Dell Technologies forecast current-quarter sales above market expectations as a pandemic-driven shift to remote work and learning powered demand for its desktops and notebooks, helping it post a surprise rise in third-quarter revenue.
The company said, on an earnings call with analysts on Tuesday, that it expects fourth-quarter revenue to rise three percent to four percent sequentially, implying a range between US$24.18 billion (A$32.3 billion) and US$24.42 billion (A$33.2 billion), compared with analysts’ average expectation of US$23.09 billion.
The PC maker’s shares were last up marginally in volatile after-market trading, as adjusted earnings matched Wall Street expectations of US$2.03 per share.
Consumers and businesses are spending on notebooks at a rate Dell has not seen in over a decade, according to an earnings presentation, helping its client solutions group rake in a record US$12.29 billion in revenue, up about eight percent from a year earlier.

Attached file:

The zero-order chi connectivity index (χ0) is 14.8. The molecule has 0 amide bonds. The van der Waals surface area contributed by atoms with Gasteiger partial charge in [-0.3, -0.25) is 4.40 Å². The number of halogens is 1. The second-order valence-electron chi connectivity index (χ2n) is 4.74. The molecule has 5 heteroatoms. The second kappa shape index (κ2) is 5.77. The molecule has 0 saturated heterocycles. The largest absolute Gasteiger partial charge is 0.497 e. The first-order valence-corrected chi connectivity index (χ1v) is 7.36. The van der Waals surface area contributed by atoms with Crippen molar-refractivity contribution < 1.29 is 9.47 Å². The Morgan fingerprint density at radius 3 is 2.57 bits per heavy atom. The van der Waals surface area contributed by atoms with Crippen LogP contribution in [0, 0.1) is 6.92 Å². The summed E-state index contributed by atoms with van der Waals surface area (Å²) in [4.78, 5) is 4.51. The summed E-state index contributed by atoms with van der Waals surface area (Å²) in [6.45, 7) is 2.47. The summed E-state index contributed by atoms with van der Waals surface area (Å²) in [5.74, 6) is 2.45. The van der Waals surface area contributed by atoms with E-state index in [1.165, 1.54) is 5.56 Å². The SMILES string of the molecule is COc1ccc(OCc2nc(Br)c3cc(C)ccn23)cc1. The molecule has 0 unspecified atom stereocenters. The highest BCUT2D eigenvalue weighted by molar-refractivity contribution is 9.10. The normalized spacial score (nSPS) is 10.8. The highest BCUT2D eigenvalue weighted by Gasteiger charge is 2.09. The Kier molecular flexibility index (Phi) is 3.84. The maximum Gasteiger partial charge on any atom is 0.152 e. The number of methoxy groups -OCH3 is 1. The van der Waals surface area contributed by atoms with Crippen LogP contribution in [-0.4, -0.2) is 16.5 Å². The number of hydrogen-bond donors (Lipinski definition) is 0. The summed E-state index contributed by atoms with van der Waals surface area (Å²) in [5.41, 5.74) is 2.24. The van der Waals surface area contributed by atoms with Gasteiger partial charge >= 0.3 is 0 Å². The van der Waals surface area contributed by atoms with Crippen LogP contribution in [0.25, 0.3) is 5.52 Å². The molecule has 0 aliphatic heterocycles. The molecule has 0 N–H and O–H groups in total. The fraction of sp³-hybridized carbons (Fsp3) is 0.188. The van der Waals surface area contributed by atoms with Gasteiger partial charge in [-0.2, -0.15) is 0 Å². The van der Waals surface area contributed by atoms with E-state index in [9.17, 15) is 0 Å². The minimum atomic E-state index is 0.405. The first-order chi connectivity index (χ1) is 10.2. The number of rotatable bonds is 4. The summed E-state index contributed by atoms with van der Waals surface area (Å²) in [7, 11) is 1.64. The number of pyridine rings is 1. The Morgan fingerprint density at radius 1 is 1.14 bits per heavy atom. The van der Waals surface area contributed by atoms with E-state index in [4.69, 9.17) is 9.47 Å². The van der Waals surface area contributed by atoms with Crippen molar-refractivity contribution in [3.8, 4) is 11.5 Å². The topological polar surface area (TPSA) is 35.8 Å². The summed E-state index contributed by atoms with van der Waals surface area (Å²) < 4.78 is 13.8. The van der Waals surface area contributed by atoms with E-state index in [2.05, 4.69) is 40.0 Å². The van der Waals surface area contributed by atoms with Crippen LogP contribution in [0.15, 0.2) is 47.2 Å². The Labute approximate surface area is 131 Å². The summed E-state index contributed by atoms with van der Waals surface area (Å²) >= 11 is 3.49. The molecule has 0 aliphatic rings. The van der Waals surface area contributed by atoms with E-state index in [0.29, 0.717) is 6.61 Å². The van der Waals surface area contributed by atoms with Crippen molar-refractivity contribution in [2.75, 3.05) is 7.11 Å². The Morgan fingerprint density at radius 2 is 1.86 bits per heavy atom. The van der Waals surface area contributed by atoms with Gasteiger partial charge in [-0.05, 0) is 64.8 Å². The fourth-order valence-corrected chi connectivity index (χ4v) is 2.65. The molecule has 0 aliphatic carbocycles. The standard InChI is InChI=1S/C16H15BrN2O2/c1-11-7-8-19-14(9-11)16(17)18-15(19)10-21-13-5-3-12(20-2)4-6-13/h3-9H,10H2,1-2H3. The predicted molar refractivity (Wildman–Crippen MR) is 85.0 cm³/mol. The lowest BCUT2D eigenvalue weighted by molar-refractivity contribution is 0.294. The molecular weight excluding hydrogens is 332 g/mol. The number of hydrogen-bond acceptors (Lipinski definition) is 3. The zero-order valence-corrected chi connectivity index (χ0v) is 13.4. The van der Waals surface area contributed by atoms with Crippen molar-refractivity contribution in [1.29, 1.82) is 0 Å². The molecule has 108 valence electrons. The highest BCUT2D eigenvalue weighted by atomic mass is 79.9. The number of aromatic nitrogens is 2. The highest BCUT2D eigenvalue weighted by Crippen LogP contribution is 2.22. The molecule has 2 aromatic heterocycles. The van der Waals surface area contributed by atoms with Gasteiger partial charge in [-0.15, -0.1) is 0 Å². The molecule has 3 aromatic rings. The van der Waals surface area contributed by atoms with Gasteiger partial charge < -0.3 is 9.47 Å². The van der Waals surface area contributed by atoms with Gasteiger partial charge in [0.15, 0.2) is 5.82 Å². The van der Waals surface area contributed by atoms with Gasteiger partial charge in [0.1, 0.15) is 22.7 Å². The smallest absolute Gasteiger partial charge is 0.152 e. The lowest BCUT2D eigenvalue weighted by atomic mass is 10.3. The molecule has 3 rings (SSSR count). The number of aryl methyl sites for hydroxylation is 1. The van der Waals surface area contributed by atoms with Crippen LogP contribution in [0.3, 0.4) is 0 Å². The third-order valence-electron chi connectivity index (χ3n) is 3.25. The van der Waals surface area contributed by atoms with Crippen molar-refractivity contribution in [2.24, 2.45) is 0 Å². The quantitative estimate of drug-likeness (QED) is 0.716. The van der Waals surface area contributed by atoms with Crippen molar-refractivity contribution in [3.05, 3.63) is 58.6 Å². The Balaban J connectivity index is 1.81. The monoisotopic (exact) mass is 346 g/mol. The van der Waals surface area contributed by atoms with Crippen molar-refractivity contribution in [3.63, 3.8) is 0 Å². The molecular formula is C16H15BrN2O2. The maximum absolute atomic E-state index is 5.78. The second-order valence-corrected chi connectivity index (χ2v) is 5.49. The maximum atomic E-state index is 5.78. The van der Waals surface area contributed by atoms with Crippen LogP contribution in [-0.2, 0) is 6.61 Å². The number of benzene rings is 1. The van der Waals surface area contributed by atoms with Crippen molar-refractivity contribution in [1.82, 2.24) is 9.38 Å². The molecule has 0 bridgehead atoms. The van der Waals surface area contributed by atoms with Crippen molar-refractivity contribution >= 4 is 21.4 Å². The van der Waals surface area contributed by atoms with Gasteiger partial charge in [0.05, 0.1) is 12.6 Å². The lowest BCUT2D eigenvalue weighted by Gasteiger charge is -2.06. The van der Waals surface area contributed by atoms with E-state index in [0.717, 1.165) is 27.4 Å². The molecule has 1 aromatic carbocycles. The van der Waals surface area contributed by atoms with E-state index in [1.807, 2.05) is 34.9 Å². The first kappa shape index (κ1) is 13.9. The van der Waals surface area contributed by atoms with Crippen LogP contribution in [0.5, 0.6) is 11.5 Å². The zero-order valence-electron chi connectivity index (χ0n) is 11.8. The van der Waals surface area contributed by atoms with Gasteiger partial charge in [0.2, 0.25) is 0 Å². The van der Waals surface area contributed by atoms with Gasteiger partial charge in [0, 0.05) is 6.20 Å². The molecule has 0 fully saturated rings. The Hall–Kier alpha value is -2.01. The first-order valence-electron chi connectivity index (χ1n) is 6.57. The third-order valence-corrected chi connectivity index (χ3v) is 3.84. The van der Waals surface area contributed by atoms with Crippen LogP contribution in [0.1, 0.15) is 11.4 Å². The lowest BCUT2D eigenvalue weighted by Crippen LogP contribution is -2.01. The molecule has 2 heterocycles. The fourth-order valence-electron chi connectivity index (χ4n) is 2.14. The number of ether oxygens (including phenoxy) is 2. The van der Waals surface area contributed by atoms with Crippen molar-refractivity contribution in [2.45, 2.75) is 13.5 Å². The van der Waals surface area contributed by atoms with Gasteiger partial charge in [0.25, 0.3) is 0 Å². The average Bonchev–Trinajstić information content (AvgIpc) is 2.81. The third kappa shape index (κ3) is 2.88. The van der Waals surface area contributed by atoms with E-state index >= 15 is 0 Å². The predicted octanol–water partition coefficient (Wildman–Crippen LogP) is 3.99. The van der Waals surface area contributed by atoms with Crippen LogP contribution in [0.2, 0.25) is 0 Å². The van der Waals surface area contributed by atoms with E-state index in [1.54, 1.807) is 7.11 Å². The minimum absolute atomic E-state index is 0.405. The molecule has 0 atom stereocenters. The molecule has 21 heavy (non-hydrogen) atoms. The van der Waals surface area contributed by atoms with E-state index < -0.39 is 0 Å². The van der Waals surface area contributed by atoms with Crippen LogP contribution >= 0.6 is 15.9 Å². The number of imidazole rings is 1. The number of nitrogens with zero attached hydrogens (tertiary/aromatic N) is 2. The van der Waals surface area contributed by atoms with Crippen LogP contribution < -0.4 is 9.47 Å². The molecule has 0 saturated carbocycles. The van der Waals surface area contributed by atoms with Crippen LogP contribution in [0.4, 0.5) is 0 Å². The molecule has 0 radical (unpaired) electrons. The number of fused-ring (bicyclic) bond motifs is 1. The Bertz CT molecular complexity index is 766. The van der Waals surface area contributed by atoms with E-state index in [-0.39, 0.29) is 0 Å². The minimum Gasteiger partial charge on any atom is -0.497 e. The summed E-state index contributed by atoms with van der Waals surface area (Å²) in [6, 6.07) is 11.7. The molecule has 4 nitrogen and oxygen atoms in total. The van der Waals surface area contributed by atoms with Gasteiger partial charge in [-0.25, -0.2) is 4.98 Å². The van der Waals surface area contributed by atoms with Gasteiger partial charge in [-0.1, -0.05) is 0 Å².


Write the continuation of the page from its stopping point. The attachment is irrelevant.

Global shipments in the traditional PC market, which includes desktops, notebooks, and workstations, jumped 14.6 percent year-over-year to 81.3 million units in the third quarter of 2020, according to data from IDC.
While the health crisis lifted demand for Dell’s remote workstation products, the company’s data center business remained under pressure, with revenue from the unit falling about four percent to US$8.02 billion in the quarter.
Sales at VMware rose about eight percent to US$2.89 billion. Dell plans to spin off its 81 percent stake in the software unit to help reduce debt.
Total revenue rose nearly three percent to US$23.48 billion in the three months ended October 30, while analysts had estimated a drop of 4.4 percent to US$21.85 billion, according to IBES data from Refinitiv.
Net income attributable to the company rose to US$832 million, from US$499 million a year earlier.